March 31, 2017
Trump's Failure to Raise Human Rights Concerns Publicly with Egyptian President Will Undermine U.S. Interests
New York City—Following statements made today that President Trump will not publicly raise human rights concerns with Egyptian President Abdel Fattah el-Sisi during their meeting at the White House on Monday, Human Rights First warned that ignoring Egypt's ongoing repression would undermine U.S. national security interests.
“President Trump says he wants to focus bilateral talks on security, but what drives insecurity in Egypt is the government's harsh repression," said Human Rights First's Neil Hicks. “When human rights are not protected, instability fuels the very extremism that President Trump says he is trying to combat. If President Trump fails to raise human rights concerns with President Sisi, he is by definition undermining the global struggle against terrorism and violent extremism.”
The organization also welcomes the bipartisan Egypt resolution to be introduced Monday in the Senate that offers continuing U.S. support to Egypt in its efforts “to confront legitimate threats,” while also calling on Egypt’s leaders to “take steps towards meaningful political and human rights reforms.” The resolution, sponsored by Senators Ben Cardin (D-MD), Marco Rubio (R-FL), Tim Kaine (D-VA), Todd Young (R-IN) and Bob Menendez (D-NJ), sets out specific demands, including the immediate release of unjustly detained American citizens, such as Aya Hijazi, held on baseless charges since May 2014; and an end to the harassment and interference in the operations of independent civil society organizations, including an end to the investigation and prosecution of civil society activists under Case 173.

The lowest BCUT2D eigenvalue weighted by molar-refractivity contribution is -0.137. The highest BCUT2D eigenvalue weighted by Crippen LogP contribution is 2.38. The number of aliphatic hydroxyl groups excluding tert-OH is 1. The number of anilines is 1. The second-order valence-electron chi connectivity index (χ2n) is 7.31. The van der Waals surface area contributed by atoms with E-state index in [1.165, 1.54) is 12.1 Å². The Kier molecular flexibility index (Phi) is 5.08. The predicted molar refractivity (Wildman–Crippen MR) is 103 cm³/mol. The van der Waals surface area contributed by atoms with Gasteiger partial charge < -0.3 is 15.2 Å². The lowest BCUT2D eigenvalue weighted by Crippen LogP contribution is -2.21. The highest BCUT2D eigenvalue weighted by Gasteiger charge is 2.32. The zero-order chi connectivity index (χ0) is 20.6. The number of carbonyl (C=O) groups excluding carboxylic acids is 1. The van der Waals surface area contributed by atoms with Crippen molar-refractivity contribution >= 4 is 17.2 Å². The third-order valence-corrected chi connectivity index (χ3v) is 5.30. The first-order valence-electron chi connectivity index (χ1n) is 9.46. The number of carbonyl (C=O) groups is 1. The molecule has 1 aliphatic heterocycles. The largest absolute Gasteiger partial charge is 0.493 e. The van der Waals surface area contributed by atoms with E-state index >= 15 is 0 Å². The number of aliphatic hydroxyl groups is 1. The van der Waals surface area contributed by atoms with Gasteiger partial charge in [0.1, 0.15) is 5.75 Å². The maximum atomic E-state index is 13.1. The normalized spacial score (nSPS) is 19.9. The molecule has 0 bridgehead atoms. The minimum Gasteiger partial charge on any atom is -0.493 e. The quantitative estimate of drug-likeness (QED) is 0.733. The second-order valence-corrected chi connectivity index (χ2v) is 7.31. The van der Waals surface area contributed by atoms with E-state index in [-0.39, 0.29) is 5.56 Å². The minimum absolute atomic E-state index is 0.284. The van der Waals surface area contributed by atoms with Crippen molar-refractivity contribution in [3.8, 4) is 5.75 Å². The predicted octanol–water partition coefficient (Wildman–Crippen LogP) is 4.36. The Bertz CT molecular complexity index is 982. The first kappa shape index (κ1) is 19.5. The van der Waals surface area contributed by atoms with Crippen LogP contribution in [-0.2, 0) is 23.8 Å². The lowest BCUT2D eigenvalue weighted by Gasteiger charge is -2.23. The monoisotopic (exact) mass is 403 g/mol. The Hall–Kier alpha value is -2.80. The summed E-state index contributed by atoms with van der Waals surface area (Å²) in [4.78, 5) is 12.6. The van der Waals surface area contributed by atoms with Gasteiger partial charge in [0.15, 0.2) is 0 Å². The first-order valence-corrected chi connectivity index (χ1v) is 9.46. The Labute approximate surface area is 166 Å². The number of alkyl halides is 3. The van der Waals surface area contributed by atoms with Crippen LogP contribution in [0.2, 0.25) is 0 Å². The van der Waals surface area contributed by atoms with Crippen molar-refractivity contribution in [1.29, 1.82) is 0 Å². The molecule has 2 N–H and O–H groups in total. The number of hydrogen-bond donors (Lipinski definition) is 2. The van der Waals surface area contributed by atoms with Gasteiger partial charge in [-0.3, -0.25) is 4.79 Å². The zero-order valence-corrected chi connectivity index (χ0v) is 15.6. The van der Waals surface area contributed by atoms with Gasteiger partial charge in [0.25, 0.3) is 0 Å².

“The Senate resolution gives appropriate weight to the need for President Sisi’s Egypt to put an end to the repressive policies that are denying basic rights and freedoms to the Egyptian people,” added Hicks.
For more information or to speak with Hicks contact Mary Elizabeth Margolis at firstname.lastname@example.org or 212-845-5269.